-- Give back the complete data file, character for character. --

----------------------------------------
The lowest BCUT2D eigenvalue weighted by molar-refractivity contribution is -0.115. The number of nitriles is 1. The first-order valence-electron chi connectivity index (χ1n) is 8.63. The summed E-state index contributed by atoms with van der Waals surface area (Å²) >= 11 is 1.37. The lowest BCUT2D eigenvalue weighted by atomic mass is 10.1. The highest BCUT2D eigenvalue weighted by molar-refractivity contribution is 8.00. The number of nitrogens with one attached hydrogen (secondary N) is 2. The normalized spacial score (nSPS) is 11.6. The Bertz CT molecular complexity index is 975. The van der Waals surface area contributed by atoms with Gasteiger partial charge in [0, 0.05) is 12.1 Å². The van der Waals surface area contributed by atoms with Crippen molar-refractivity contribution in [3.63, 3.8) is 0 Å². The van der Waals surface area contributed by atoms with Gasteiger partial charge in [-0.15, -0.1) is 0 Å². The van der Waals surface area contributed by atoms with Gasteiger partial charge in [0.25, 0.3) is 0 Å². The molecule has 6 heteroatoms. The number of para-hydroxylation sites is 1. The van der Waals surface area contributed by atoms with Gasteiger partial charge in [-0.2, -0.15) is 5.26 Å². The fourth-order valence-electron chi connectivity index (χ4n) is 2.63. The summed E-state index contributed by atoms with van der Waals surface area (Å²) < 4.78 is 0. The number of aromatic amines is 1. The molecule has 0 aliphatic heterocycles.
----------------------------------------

The lowest BCUT2D eigenvalue weighted by molar-refractivity contribution is -0.115. The number of nitriles is 1. The first-order valence-electron chi connectivity index (χ1n) is 8.63. The summed E-state index contributed by atoms with van der Waals surface area (Å²) >= 11 is 1.37. The lowest BCUT2D eigenvalue weighted by atomic mass is 10.1. The highest BCUT2D eigenvalue weighted by molar-refractivity contribution is 8.00. The number of nitrogens with one attached hydrogen (secondary N) is 2. The normalized spacial score (nSPS) is 11.6. The Bertz CT molecular complexity index is 975. The van der Waals surface area contributed by atoms with Gasteiger partial charge in [0, 0.05) is 12.1 Å². The van der Waals surface area contributed by atoms with Crippen molar-refractivity contribution in [3.63, 3.8) is 0 Å². The van der Waals surface area contributed by atoms with Gasteiger partial charge in [-0.15, -0.1) is 0 Å². The van der Waals surface area contributed by atoms with Gasteiger partial charge in [0.25, 0.3) is 0 Å². The molecule has 6 heteroatoms. The number of para-hydroxylation sites is 1. The van der Waals surface area contributed by atoms with Gasteiger partial charge in [-0.2, -0.15) is 5.26 Å². The fourth-order valence-electron chi connectivity index (χ4n) is 2.63. The summed E-state index contributed by atoms with van der Waals surface area (Å²) < 4.78 is 0. The number of aromatic amines is 1. The molecule has 0 aliphatic heterocycles.